Did You Know?
- Eighty percent of child pedestrian deaths occur at non-intersection locations.
- Teens have a death rate twice that of younger children and have accounted for half of all child pedestrian injuries in the past five years.
- Developmentally, kids cannot judge speed and distance of approaching vehicles until age 10.
Working For Change
Safe Kids works around the world to teach safe behavior to motorists and child pedestrians and create safer, more walkable communities. This effort is all part of Safe Kids Walk This Way.
Safe Kids works with community leaders, parents and the media to spread the message about pedestrian safety, asking everyone to join in doubling efforts to make roads safer for kids. In addition, Safe Kids coalitions and partners around the world work to reach parents, families, caregivers, teachers and community leaders through the following programs and initiatives:
- International Walk to School Day. In October of every year, millions of children from countries around the world participate in Safe Kids Walk This Way events for International Walk to School Day.
- Halloween Activities. On average, children are more than twice as likely to be hit by a vehicle and killed on Halloween than on any other day of the year. Safe Kids works to eliminate these tragedies through education and awareness.
- Environmental Task Forces. Each year, coalitions around the country create local task forces with the goal of improving pedestrian conditions for children by making long-term environmental improvements.
- School Safety Committees. Safe Kids coalitions and FedEx volunteers work with school administrators, parents and other advocates to convene school safety committees.
- Decade of Action for Road Safety. Every 90 seconds a young person under the age of 25 is killed on the road. A Decade of Action for Road Safety is a United Nations initiative, which aims to save 5 million lives between 2011 and 2020. Learn how Safe Kids is working with partners around the world to help achieve this important goal.
- PHOTOVOICE. A photo project to better understand and capture pedestrian safety issues in major cities across the globe.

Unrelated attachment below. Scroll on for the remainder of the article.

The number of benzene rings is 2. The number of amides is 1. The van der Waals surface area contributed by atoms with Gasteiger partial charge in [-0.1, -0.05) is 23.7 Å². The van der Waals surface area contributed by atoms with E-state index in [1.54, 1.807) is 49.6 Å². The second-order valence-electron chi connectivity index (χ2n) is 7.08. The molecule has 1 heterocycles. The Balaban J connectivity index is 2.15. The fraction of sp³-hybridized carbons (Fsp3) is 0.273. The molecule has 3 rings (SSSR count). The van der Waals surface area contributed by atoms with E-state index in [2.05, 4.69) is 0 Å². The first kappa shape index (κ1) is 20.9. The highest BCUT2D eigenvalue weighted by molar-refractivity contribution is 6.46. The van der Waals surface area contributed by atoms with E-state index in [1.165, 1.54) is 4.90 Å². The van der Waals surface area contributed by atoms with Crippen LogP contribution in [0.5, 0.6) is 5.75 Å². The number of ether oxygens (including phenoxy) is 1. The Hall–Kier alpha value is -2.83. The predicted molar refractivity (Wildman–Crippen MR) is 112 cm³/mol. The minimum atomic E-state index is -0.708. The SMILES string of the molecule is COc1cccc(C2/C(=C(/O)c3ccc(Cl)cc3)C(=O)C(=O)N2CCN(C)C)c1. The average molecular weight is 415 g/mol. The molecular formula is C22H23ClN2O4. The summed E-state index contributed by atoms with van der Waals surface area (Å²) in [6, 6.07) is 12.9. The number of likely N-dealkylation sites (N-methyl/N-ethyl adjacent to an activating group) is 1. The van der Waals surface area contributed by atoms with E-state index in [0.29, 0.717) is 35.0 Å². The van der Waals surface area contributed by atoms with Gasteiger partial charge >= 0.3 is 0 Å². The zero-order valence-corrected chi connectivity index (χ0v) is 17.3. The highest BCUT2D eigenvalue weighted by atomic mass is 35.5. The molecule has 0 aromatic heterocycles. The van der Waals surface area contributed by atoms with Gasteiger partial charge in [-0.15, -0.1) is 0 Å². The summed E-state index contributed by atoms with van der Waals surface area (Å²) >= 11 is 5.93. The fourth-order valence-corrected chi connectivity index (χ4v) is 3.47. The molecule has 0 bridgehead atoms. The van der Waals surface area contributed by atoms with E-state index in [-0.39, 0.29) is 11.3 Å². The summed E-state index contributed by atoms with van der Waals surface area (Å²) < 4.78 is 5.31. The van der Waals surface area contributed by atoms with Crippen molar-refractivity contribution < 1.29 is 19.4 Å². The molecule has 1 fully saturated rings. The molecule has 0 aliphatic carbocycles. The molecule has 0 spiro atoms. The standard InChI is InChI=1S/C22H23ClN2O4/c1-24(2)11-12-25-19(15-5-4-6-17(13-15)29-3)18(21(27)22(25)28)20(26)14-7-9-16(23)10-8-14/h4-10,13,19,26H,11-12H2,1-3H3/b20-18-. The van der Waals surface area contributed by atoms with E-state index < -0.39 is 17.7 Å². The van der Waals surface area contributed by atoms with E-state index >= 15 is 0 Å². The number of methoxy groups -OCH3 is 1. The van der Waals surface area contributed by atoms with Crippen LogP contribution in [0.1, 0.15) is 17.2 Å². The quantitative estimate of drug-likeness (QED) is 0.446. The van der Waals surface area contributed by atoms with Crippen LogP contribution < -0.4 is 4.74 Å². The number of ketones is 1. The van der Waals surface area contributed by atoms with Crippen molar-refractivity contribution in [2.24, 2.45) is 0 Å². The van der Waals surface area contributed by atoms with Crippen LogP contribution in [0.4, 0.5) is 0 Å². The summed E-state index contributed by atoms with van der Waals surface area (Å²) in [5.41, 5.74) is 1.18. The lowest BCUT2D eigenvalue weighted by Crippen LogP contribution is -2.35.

- Model School Zone. A pilot project to create safe zones around schools so kids can walk to school in safer environments.
Safe Kids conducts research, including secondary research assessments, primary surveys, focus groups, behavioral observations and environmental assessments that reveal emerging issues for child pedestrians.
These research findings inform future programmatic development and messaging for awareness campaigns and public policy efforts. Safe Kids coalitions promote research findings locally and nationally to raise awareness of the dangers and gain support for community improvements.
In 2016, Safe Kids released a report on child pedestrian safety, “Alarming Dangers in School Zones,” which examined the behaviors of 39,000 middle and high school students crossing the street in school zones, as well as 56,000 drivers during drop off and pick up. The report suggested that school zones can be an unsafe place for students.
Safe Kids supports the federal, multi-agency approach to dealing with implications of distraction. Congress embraced the federal commitment to coping with the emergent problem in the 2012 MAP-21 law. Learn more about what we do to advocate for child safety laws to reduce pedestrian injuries.
Safe Kids Walk This Way is funded by FedEx. This program is unlike any other because it relies on FedEx employee volunteers and encourages new partners, including public officials, public agencies, community organizations and parents, to join Safe Kids Worldwide coalitions to improve conditions for child pedestrians.
Safe Kids also works closely with Safe Routes to School (SRTS) on bike and pedestrian events around the country. Safe Kids runs a grassroots campaign with partners to encourage states and their transportation departments to devote commitment, funding and staff to continue the SRTS momentum.
We also offer the following tools to teach and remind families about child pedestrian safety: